LEAD Project. Super scratch programming adventure!: learn to program by making cool games. San Francisco, CA: No Starch Press, 2014. Print.
A project that connects the Hong Kong Federation of Youth Groups and MIT Media lab, LEAD has been tasked with promoting creative educational tools since 2005. This particular volume connects programming with a favored childhood pastime since Atari, video games. To create these games, children drag color-coded blocks of code together, making the fundamentals concepts easily absorbable. Scratch is a visual programming language that offers a simple way to approach more advanced computer programming and can easily be used to create animations and games. It is currently not a part of the AADL’s children’s programing collection. It is a great stepping-stone to the other books in the collection that deal with more widely used programming languages. One of the main tenants of the maker movement has been constructed around making technology accessible. This book is a way to continue that tradition. It allows children to learn about variables and subroutines that they can carry with them into the next steps of their programming journey.

Peppler, Kylie, Katie Salen Tekinbaş, Melissa Gresalfi, and Rafi Santo. Short Circuits: Crafting ePuppets with DIY Electronics Short Circuits. Cambridge: The MIT Press, 2014. Print.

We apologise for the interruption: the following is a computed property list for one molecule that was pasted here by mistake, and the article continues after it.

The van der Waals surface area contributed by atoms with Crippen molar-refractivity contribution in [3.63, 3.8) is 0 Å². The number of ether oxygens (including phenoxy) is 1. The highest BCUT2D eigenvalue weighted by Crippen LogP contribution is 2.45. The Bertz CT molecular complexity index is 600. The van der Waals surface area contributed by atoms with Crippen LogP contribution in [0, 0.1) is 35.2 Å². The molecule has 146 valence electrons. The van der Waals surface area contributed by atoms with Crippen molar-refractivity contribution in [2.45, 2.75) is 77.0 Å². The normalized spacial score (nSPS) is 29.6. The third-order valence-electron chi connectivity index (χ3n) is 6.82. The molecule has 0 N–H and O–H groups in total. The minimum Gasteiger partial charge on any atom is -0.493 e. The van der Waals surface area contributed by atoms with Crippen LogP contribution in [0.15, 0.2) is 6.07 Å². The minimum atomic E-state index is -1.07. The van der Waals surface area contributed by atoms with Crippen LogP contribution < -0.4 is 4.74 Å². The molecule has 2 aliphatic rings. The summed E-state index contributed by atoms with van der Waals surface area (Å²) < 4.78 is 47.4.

What happens when an Assistant Professor in the Learning Sciences Program and Director of Creativity Labs from Indiana University Bloomington connects with a Professor in the School of Computing and Digital Media at DePaul University, who is also Chief Designer and Researcher at the Institute of Play, get together and write a book with another Professor of Mathematics Education and a doctoral student. The answer: circuit magic. This book is all about very cool, cutting edge, and tech-based maker projects in wearable technology. It is the physical side of the programming books currently in the AADL children’s collection- a physical side that does not currently exist. It is one thing to make video games on a computer and another to create tangible things. Part of the maker movement is about filling individual needs. One great way to do this is wearable technology, which this book demonstrates through projects that explore solar powered backpacks. It also ties into the interdisciplinary nature of the movement with projects that create shadow puppets and bring in language and writing skills. This book offers a great opportunity for children to explore microprocessors in a tangible